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BY Dan Burke
When you send your child to a Catholic school, what do you expect?
Chances are, among the other essentials of education, you expect that the individual instructing your child will be faithful to the Catholic Church's teachings and her Magisterium (teaching authority). It is Catholic education you are seeking, right?
These days, though, it's hard to tell what you'll actually get. Look no further than the many catechetical horror stories of Catholic education in the 70s and 80s.
So it's easy to cheer the example of Bishop Robert Vasa, who put his diocesan teacher contract where his authority is.
His diocese, in Santa Rosa, Calif., is requiring its 200 school teachers to sign an adendum as part of their contract. This addendum affirms, in part, that education in a Catholic school must reflect the Catholic teaching that contraception, abortion, homosexual marriage and euthanasia are "matters that gravely offend human dignity."
There's also an expectation that the teachers will follow the Ten Commandments, go to church every Sunday, and heed "God's words in thought, deed and intentions."
If you're a Catholic teacher in the Diocese of Santa Rosa, you're going to have to sign the addendum to continue to teach there.
While popular criticism brings into the argument such points as having friends who are gay couples and employing teachers who aren't Catholic, it completely ignores the pure fact of the matter: These are teachers in CATHOLIC SCHOOLS.
What do you expect when you agree to teach in a Catholic school?
Not only should this sort of requirement not come as a surprise to the teachers of Catholic schools, but this bishop deserves a large round of prayer and applause from the lay faithful. This isn't an example of a bishop’s strong-arming; it's about ensuring that kids in Catholics schools get a CATHOLIC education. (Isn't that what you're paying for?)
Another faithful Bishop, Archbishop Naumann, from Kansas City, Kan., requires all of his teachers to go through the School of Faith, their catechetical school. Its mission is one I can't help but applaud.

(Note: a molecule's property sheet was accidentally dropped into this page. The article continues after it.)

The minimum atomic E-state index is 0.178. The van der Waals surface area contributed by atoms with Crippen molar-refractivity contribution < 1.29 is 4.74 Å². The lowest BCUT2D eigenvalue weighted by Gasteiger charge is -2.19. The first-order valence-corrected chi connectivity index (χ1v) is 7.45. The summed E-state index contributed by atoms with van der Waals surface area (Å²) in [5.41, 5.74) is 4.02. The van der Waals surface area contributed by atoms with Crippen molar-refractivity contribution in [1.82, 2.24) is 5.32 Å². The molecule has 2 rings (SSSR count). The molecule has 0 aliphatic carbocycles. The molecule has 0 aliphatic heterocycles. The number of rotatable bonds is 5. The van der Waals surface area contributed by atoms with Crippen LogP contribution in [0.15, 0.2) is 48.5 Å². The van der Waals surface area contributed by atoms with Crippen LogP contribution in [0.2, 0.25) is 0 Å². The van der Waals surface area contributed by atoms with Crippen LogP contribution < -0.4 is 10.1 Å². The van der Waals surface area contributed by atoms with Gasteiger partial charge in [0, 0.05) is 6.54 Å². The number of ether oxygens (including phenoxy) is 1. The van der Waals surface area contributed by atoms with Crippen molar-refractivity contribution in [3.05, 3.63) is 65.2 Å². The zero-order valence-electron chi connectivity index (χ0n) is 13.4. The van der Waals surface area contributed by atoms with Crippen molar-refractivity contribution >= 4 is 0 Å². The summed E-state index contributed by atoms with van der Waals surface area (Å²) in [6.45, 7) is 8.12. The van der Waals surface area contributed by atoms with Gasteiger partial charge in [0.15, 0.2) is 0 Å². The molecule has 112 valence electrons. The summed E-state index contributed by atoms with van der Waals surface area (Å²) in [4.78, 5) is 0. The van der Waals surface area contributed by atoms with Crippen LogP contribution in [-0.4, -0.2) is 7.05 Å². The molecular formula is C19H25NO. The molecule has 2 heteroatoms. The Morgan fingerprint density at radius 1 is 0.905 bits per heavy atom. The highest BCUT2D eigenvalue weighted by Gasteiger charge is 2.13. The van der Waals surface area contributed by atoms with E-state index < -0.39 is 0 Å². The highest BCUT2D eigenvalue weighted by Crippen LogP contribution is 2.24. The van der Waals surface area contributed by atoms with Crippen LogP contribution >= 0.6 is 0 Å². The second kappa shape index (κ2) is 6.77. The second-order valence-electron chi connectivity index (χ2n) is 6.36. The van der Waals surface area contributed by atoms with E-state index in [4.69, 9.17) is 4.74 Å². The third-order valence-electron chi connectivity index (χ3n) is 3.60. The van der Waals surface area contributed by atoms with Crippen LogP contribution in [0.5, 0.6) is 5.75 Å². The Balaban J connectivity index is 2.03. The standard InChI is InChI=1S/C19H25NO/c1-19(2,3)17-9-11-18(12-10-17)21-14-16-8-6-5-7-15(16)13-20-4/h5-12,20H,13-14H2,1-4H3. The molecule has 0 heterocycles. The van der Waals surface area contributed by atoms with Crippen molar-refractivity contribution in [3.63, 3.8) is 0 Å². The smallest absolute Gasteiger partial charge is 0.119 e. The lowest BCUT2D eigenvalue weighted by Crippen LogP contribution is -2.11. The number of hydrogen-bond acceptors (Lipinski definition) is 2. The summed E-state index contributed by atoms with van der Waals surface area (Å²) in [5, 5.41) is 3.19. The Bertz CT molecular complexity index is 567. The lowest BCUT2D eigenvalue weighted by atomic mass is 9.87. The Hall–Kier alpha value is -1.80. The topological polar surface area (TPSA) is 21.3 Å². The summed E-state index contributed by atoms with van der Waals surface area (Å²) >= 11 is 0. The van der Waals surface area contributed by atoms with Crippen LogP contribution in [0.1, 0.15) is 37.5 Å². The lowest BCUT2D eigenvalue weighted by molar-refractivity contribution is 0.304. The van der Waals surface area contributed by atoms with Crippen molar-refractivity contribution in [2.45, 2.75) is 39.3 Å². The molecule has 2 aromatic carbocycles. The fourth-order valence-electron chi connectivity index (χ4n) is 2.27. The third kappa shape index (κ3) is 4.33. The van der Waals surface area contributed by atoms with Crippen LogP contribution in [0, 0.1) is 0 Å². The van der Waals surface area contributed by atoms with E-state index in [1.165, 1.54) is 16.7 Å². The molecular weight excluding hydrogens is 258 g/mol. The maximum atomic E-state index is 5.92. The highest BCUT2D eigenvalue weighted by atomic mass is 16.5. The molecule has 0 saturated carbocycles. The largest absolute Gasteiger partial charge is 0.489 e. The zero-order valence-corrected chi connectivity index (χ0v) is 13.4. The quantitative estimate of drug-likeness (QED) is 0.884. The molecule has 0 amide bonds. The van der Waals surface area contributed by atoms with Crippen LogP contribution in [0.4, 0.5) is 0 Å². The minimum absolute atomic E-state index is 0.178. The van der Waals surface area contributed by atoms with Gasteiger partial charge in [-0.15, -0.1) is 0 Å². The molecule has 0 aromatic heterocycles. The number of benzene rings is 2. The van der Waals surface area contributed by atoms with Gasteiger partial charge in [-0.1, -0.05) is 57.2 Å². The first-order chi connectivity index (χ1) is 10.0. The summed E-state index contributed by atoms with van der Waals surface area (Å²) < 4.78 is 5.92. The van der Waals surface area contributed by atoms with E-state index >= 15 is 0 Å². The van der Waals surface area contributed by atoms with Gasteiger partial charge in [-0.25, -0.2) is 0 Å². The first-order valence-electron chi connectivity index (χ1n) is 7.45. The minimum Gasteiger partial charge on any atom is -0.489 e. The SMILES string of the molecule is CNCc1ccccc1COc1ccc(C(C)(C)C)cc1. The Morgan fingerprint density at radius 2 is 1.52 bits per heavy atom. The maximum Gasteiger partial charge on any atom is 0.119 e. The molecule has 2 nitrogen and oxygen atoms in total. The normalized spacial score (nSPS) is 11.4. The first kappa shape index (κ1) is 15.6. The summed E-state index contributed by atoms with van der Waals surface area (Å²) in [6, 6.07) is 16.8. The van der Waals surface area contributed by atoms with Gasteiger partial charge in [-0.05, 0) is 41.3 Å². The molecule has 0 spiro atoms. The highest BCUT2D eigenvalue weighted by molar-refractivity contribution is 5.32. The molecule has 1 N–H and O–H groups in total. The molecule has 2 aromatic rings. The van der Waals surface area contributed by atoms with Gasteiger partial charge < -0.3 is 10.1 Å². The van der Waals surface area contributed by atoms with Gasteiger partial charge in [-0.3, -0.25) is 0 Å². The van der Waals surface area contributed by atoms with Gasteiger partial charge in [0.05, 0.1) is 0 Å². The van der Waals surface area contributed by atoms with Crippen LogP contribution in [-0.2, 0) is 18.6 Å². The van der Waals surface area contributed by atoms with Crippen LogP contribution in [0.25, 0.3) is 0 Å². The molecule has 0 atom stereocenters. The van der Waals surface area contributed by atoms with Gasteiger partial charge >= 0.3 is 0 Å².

“As stressed by the Church at the Second Vatican Council, Catholic schools have the task of leading young people to a deep encounter with Jesus Christ. This entails providing them an apprenticeship in Christian living, as well as renewing Catholic culture through the development of the physical, intellectual, moral, social and especially spiritual capacities of the next generation.
The religious who graced Catholic schools in previous generations had an amazing depth and breadth of formation in the Catholic faith. Today, however, the vast majority of our teachers are lay people who were not given this same depth of religious training. If the primary mission of a Catholic school is to provide an authentically Catholic education, then equipping the teachers who have the responsibility to carry out this mission must be a priority. Teachers must be well formed in the Catholic faith and way of life themselves, as they cannot be expected to hand on what they do not possess.
Therefore, the mission of School of Faith is to provide ongoing doctrinal and spiritual formation for Catholic school teachers in the Archdiocese of Kansas City through catechetical programs that stress the call to prayer, virtue and holiness of life. This formation not only benefits the teachers themselves, but also equips them to build a solid Catholic environment in our Catholic schools.”
What wonderful signs of hope for a new generation of Catholic school students. Forget sending my kids to these Catholic schools. I want to attend them myself.